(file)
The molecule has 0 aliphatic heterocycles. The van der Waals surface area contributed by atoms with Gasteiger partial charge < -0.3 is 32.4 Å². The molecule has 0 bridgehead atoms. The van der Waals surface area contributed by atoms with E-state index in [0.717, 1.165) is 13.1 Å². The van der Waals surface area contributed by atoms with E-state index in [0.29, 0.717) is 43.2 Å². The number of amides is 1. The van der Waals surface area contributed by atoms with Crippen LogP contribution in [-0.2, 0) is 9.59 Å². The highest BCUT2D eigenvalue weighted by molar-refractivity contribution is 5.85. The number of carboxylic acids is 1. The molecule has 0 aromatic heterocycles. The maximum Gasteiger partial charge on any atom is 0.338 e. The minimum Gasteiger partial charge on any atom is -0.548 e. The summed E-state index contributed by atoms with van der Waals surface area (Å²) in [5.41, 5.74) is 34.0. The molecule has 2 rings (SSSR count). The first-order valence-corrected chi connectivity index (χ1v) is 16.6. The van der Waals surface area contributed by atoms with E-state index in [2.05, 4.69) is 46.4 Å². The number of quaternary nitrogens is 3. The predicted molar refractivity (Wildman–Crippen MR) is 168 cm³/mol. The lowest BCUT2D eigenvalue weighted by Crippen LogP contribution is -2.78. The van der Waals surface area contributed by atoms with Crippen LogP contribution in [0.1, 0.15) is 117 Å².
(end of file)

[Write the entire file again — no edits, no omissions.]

The molecule has 0 aliphatic heterocycles. The van der Waals surface area contributed by atoms with Gasteiger partial charge < -0.3 is 32.4 Å². The molecule has 0 bridgehead atoms. The van der Waals surface area contributed by atoms with E-state index in [0.717, 1.165) is 13.1 Å². The van der Waals surface area contributed by atoms with E-state index in [0.29, 0.717) is 43.2 Å². The number of amides is 1. The van der Waals surface area contributed by atoms with Crippen LogP contribution in [-0.2, 0) is 9.59 Å². The highest BCUT2D eigenvalue weighted by molar-refractivity contribution is 5.85. The number of carboxylic acids is 1. The molecule has 0 aromatic heterocycles. The maximum Gasteiger partial charge on any atom is 0.338 e. The minimum Gasteiger partial charge on any atom is -0.548 e. The summed E-state index contributed by atoms with van der Waals surface area (Å²) in [5.41, 5.74) is 34.0. The molecule has 2 rings (SSSR count). The first-order valence-corrected chi connectivity index (χ1v) is 16.6. The van der Waals surface area contributed by atoms with E-state index in [2.05, 4.69) is 46.4 Å². The number of quaternary nitrogens is 3. The predicted molar refractivity (Wildman–Crippen MR) is 168 cm³/mol. The lowest BCUT2D eigenvalue weighted by Crippen LogP contribution is -2.78. The van der Waals surface area contributed by atoms with Crippen LogP contribution in [0.1, 0.15) is 117 Å².